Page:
Jeffrey Feltman and Hrair Balian recently argued in a piece on Responsible Statecraft for a new U.S. policy on Syria that would ostensibly be more humane and productive since it would calibrate Syria sanctions relief to changes in President Bashar al-Assad’s behaviour. This approach may appear to be an improvement on present sanctions policy, which is clearly not working and is causing immense civilian suffering throughout the country. But it could end up making things worse.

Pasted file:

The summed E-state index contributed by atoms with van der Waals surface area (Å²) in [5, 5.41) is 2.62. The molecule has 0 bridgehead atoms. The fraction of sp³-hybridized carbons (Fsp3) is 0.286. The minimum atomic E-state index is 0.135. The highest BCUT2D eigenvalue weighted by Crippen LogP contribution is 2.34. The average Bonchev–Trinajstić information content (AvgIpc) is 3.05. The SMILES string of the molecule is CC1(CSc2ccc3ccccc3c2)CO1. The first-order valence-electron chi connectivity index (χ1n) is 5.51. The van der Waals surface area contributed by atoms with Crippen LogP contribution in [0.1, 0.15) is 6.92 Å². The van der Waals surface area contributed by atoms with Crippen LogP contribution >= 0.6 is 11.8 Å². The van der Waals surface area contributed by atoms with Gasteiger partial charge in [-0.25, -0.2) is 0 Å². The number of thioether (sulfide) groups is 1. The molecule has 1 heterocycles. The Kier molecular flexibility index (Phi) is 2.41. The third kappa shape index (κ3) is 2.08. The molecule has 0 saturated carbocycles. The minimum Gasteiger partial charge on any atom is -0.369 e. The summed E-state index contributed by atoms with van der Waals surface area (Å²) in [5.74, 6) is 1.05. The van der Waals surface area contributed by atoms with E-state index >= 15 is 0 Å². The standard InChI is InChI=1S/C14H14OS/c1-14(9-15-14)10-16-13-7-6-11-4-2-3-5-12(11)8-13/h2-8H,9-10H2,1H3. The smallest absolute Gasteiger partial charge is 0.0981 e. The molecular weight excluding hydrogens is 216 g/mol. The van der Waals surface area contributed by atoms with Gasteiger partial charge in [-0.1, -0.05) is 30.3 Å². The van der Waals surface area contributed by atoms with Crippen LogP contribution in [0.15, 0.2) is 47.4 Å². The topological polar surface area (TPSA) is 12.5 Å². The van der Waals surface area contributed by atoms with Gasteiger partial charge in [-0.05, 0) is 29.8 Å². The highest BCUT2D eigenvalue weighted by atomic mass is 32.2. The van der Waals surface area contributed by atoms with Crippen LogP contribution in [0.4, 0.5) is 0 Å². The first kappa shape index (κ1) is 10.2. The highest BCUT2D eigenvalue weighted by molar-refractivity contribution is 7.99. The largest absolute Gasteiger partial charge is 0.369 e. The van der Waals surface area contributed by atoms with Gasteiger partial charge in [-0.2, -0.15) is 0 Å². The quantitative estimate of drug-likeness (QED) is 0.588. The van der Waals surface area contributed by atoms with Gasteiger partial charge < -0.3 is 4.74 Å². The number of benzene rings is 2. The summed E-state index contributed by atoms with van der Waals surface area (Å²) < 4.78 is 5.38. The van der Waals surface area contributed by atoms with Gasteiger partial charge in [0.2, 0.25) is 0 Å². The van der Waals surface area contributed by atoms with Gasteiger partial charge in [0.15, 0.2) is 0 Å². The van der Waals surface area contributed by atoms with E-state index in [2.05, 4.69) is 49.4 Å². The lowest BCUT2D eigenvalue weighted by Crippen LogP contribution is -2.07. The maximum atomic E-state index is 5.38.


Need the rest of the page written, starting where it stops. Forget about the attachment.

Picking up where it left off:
It’s important to grasp the moral enormity of this. Jeffrey did not stoop to deploying the standard cant about theoretical ‘humanitarian exemptions’ (which don’t work in practice) or about aiming only at Assad’s capacity to do harm. No, for him, the purpose of sanctions was and is to strangle the Syrian economy and if that should mean causing ordinary Syrians to queue for bread or gasoline for hours, or be unable to revive factories and recover jobs, or rebuild and re-equip hospitals, or import vitally needed medical goods… well that’s just collateral damage and it’s all for the greater good of pursuing U.S. interests.